Anyway, by the time I pulled into the parking lot where I planned to start my ride, it was 4:30 p.m. It's fully dusk by 8:30, and I had no lights with me. Could I finish my 50-mile ride with 5,000 feet of climbing in that time limit? I was going to try! I used all of the adrenaline and irritability left over from my flat tire debacle to mash pedals, and enjoyed settling into peaceful rhythm as I descended amid beautiful evening light through a canyon I hadn't before visited (no pictures, unfortunately.) When it was clear I was going to make it before dark, I didn't push as hard across the flat return, but still finished in 3:36. Most of my rides with their requisite climbing and careful descending rarely break 10mph average, and this was nearly 14mph. Again I was rather pleased ... but not as much as I'd been about successfully swapping out a spare tire on my car. 

By Friday afternoon I'd finished my project, so I headed to Rocky Mountain National Park to ride Old Fall River Road — another ride with 5,000 feet of climbing, this time in 40 miles at higher altitudes. For a person not training for anything in particular right now, I've indulged in several weeks full of big rides, and I was beginning to feel a bit rough around the edges. I blamed the green clouds of pine pollen choking the atmosphere, along with oppressive heat and general ugh-summer sentiment, for not feeling as strong. I also need to accept that I may be having a small lapse in my thyroid health; a few other symptoms are there as well. But no matter ... it was a beautiful afternoon, and there was no one on the road. 

 No one except for these elk bros, and also a red fox that slipped away before I could snap a photo.

 So beautiful, watching them gallop up the road. They didn't seem to care too much about me and trotted at my speed for several minutes while I shadowed them.

RMNP is such a nice place to be. I felt better as I climbed and indulged in fantasies about the Tour Divide — this year's race had just launched that morning. The act of just jumping on a bike and pointing it toward a place thousands of miles away is so appealing — to just breathe, and pedal, and briefly imagine there's no loaded past, no anxious future ... just individual moments and the immediate landscape. I am now thinking fairly seriously about lining up for that coveted 20-day finish in 2019, which is somewhat baffling to me — given my recent health and fitness struggles, aversions to summer things such as heat and pollen, and haunting memories of racing sick in 2015, which was mostly terrible and not something I want to relive. But I still have the incredible experiences of 2009, a 10-year anniversary and my 40th birthday to celebrate, and a joy that still resides there, buried now, but eager to resurface.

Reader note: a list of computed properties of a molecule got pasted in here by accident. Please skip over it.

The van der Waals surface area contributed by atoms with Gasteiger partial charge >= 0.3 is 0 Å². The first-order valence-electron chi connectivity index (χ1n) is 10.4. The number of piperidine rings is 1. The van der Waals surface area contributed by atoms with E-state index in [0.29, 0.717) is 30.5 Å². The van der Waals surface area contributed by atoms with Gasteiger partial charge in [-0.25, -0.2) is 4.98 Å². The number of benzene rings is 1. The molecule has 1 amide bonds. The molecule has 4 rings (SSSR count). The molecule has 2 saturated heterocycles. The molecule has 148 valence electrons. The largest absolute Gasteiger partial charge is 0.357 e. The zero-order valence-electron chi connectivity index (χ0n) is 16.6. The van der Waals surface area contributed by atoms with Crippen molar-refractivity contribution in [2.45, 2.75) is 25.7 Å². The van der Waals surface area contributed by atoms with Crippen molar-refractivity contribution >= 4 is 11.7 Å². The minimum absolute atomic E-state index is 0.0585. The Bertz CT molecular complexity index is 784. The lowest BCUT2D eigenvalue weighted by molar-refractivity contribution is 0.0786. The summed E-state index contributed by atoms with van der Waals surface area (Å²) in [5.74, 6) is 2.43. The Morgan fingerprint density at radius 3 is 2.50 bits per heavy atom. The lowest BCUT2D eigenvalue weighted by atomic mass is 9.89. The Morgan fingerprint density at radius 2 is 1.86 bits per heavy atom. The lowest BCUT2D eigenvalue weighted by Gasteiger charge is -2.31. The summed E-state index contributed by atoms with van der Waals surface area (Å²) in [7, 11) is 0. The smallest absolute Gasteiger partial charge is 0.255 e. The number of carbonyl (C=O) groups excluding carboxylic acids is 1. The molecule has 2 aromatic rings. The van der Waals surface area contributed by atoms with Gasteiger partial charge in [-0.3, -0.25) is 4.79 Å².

Between all my big rides this week, I did get out for one five-mile run, which brings my June run total to three (counting the hike in Bryce Canyon that turned into a partial run.) Yup, I've been slow to get off the couch since my broken toe healed, and I can feel it. My running fitness has withered like a drought-parched flower; every step feels ridiculously fragile. It's clear I'm not remotely a natural runner, because even brief periods of time off usher me back to an awkward start. Sometimes I think back to my running heyday (2012) and how I breezed through 50Ks almost every weekend, and marvel. I thought I was just getting started in the sport, but I now see how I burned through my few available matches in a blazing bonfire. It was worth it.

Anyway, this was a short run, but eventful. I crossed paths with a black bear just beyond my neighbor's driveway. He was reluctant to step off the road, so I just stood there for nearly a minute, both of us unperturbed as I talked about my run plan and the fact I had bear spray, which I was actually carrying for the first time in Colorado. The whole time he had his back to me, looking sideways, when finally he lifted his snout as though rolling his head back in an exasperated motion, the sauntered into the grass. 

 It sure was a beautiful evening. Temps hit the high 80s at home, so I worked in my cellar office during the day and put off starting the run until 7:30 p.m. Nearly nixed it altogether, but I'm glad I didn't.

 On Sunday, temperatures in Boulder were forecast to hit 98 degrees. I decided to escape the heat by riding to 12,000 feet at Rollins Pass. I started at a dry and dusty Moffat Tunnel, where it was 86 degrees at 10:30 a.m. Four-wheeler traffic was thick for the first six miles, and then the rocky road funneled through a narrow passage that was still filled with snow. Trucks and four-wheelers were stacked up behind it in a bizarre backcountry traffic jam. Stuck in the drift was a small SUV that somehow became buried to the sideview mirrors. The driver was chopping at snow with his ice scraper. It looked quite hopeless. "That's a bummer," was all I could think to say as I sidled past with my bike hanging off my shoulder.

"Looks like you have the right tool for the job," the driver replied.

"Sometimes it pays to go with a lighter vehicle," I said. "Good luck to you."